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Angel Island

A rugged outcropping in the San Francisco Bay remains a refuge hidden in plain sight

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Piloting his 33-foot sloop Aphrodite, my friend Andy Turpin eases behind a bluff to enter Ayala Cove—an anchorage on 740-acre Angel Island. As we approach the dock, waves from our wake lap at a narrow beach curving around the horseshoe-shaped inlet. Beyond a well-tended park, stands of oak, Monterey pine and eucalyptus dot the hills rising to Mount Livermore, the 788-foot peak at the island’s center.

A state park since 1958, the island is several times larger—and far more picturesque—than its stony, forbidding sister, Alcatraz, site of the infamous penitentiary abandoned since 1963. Six thousand years ago, Miwok Indians hunted here. By the 1800s, Angel Island was serving as a military base, a role it played in mobilizations from the Civil War through the cold war. It also functioned as the Ellis Island of the West, where tens of thousands of mainly Asian immigrants were detained before being admitted to the United States or deported. The island, says Skip Henderson, executive director of the Angel Island Association, a local nonprofit fundraising organization, “encapsulates the entire history of the Bay Area.”

Most visitors arriving at Ayala Cove by ferry from San Francisco, Marin County or Oakland are Bay Area residents—children on field trips, history buffs, sun worshipers in search of secluded beaches, hikers seeking panoramic views of the bay. Some of the day-trippers hop aboard a tram for a 45-minute, five-mile ride around the island on Perimeter Road, then board a ferry back across Raccoon Strait to the charming Marin County town of Tiburon.

The island, however, merits taking it slow—on foot or bicycle—from the ferry dock, where amenities include a café and visitors’ center. Most visitors head to the island’s western side, attracted in part by Camp Reynolds, where one can tour the Civil War outpost’s restored wooden barracks.

Then there’s the view. Sausalito, an artists’ enclave and marina, lies to the west across a mile or two of choppy water. Farther west, the headlands of Marin County plunge into the Pacific; here, from land’s end, the Golden Gate Bridge crosses to the northernmost tip of San Francisco. As one continues counterclockwise on Perimeter Road, the northern half of San Francisco appears—Fisherman’s Wharf, North Beach, the Transamerica Pyramid, Russian Hill.

The southern face of the island, past Perles and Sand Springs beaches, looks out on the Bay Bridge, ending in Oakland; the university town of Berkeley, its bell tower visible for miles, lies to the north. And for anyone willing to make the trek to the top of Mount Livermore, a fairly easy two-hour hike, it offers an astounding panoramic view of the bay.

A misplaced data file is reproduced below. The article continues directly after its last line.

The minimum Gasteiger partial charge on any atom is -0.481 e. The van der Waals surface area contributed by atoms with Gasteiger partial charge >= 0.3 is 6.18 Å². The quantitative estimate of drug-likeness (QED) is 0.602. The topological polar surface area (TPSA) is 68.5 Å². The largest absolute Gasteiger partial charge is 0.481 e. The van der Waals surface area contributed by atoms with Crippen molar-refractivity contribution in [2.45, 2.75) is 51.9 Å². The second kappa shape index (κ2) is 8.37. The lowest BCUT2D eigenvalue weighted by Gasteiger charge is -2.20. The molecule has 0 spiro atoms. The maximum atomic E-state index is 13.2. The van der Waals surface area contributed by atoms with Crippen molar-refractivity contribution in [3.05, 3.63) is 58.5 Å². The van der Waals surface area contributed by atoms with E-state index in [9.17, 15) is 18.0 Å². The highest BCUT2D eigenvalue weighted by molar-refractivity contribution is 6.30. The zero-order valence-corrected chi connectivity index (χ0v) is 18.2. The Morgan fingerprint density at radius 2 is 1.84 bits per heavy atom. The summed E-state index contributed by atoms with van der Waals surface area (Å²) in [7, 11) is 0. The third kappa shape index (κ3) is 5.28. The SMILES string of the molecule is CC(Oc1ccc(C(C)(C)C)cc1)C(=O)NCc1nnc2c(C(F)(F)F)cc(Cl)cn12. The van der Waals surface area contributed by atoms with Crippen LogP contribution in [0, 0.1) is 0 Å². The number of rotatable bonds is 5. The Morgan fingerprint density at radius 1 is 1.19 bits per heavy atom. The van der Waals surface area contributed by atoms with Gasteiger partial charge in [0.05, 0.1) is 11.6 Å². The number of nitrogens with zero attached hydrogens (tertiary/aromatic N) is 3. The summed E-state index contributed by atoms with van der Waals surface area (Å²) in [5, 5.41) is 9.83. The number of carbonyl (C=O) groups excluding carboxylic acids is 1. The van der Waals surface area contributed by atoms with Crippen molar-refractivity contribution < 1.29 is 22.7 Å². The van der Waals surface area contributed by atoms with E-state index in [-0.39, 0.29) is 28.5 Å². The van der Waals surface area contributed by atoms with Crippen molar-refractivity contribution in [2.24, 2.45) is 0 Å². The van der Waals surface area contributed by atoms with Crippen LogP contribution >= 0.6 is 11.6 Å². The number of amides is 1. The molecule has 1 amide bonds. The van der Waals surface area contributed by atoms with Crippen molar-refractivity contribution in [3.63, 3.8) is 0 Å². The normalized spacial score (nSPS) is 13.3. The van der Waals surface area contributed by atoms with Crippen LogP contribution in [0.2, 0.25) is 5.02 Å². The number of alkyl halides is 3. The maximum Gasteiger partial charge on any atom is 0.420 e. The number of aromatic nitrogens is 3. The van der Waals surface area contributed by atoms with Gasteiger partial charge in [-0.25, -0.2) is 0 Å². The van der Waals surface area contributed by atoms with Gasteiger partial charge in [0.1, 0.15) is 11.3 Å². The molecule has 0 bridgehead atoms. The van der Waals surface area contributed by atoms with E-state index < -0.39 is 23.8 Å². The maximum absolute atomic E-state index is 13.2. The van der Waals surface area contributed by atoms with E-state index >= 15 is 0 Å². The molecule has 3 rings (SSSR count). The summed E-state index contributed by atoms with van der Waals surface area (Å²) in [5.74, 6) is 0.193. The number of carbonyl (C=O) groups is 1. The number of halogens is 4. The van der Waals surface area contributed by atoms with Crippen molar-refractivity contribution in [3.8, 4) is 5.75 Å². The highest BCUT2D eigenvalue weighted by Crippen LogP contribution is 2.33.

Given the island’s strategic position near the mouth of the bay—explorer John C. Frémont named the opening the Golden Gate, the name later conferred on the bridge—it assumed significance as a military outpost. The first major stronghold, Camp Reynolds, was completed in 1864 as a defense against a naval raid by Confederate forces—a threat that never materialized.

Angel Island then served as a staging area for soldiers shipping out to, or returning from, military campaigns, including the Spanish-American War of 1898 and both world wars. During World War II, more than 300,000 troops passed through Fort McDowell; its abandoned buildings, dating from the 1890s, still stand. In the 1950s, as the cold war intensified, Angel Island became the site of a Nike missile battery, subsequently dismantled in 1962.

But the island’s most intriguing history took place at the immigration station on the island’s northeast shoulder. Dale Ching, today a resident of Daly City, south of San Francisco, was 16 when he arrived at the immigration center from the Chinese village of Cheung Shen in 1937. “I was there three months,” he says. “I did nothing each day—just hoped tomorrow would be my day to get away from Angel Island.”

Some 175,000 Chinese nationals were processed in the facility between 1910 and 1940, when it was shut down. (About 80 percent were ultimately admitted to the United States.) “I wish I could travel on a cloud far away, reunite with my wife and son,” one man inscribed on the wooden walls of the compound. Others wrote more pointedly. “How was I to know I would become a prisoner suffering in the wooden building?” lamented one detainee. “The barbarians’ abuse is really difficult to take.”

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